The Red Bulls struggled against most teams last year—at one point going four months without a league win—but one side it has never defeated—ever—is the Seattle Sounders.
As last year's expansion team, the Sounders—in their first-ever MLS game—thrashed New York, 3-0. Then, later in the season at Giants Stadium, New York held the run of play and had the majority of chances, but a Jeremy Hall miscue allowed Seattle’s Fredy Montero to score a goal before halftime to earn a 1-1 draw.
Seattle went on to make the playoffs, becoming the first MLS team since the 1998 Chicago Fire to go to the postseason in its inaugural year. New York, of course, finished last in the league standings but is now bent on changing things around.
“Last year Seattle clearly came out and took it to us,” forward John Wolyniec told MLSSoccer.com. “They had the crowd and the energy behind them. I’m not sure we expected it to be quite like that.”
The Sounders earned 21 points at their Qwest Field fortress last season, which tied for most in the league. Midfielder Seth Stammler said that the form the Red Bulls showed last season in the home tie against Seattle was more indicative of how these two teams match up. True or not, Red Bulls head coach Hans Backe is ready to face a good team on the road. Seattle won its 2010 opener last Thursday night, a 2-0 defeat of Philadelphia.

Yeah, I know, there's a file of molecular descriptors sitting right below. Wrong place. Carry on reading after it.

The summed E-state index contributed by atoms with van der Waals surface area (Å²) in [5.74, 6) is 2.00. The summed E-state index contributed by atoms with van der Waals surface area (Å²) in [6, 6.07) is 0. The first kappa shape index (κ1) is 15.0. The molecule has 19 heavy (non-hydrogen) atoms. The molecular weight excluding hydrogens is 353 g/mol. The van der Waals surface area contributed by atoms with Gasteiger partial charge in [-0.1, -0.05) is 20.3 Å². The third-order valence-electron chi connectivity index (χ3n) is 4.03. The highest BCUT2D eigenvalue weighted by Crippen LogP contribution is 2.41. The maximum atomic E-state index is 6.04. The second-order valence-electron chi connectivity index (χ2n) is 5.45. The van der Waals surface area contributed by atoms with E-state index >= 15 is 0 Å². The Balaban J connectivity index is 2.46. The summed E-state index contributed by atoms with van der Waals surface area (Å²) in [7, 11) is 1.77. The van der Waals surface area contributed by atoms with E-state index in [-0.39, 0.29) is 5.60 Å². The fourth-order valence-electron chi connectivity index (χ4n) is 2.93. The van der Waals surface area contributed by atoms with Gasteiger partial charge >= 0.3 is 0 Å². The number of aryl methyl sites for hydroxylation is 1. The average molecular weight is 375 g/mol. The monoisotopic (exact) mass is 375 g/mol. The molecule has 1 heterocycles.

“You could see that they are a good counter-attack team,” Backe said. “I think they will play the same way against us as they did against Philadelphia.”
Backe said he is impressed with the way Seattle’s Osvaldo Alonso controls the midfield tempo, and he likes Montero’s ability to score goals. But regardless of last year's results, Backe said his players this year will play their style—a style he concedes is still very much in the works. Backe said his team will strive for not just a result, but their first-ever franchise win over the Sounders.
“It’s going to be three points; we have to work with that mind set when we travel," Backe said. "It's not, 'Go for one point.' I think [that mentality] is not mentally good enough."
The atmosphere in Seattle is something special, but what are the best crowds overall in MLS? League commissioner Don Garber will rattle off Section 8 in Chicago, the bouncing stands of D.C. United and Seattle as prime examples.
Veteran forward Wolyniec, who was drafted by the then-MetroStars in 1999, has seen and experienced every environment in MLS.
“Seattle is very good," Wolyniec said. "The fans come out with their scarves, and obviously Toronto is a very intense place to play as a visitor. And I honestly think that based off the past two games there, Red Bull Arena could well be in the top three in the league if the fans continue to come out like they have.”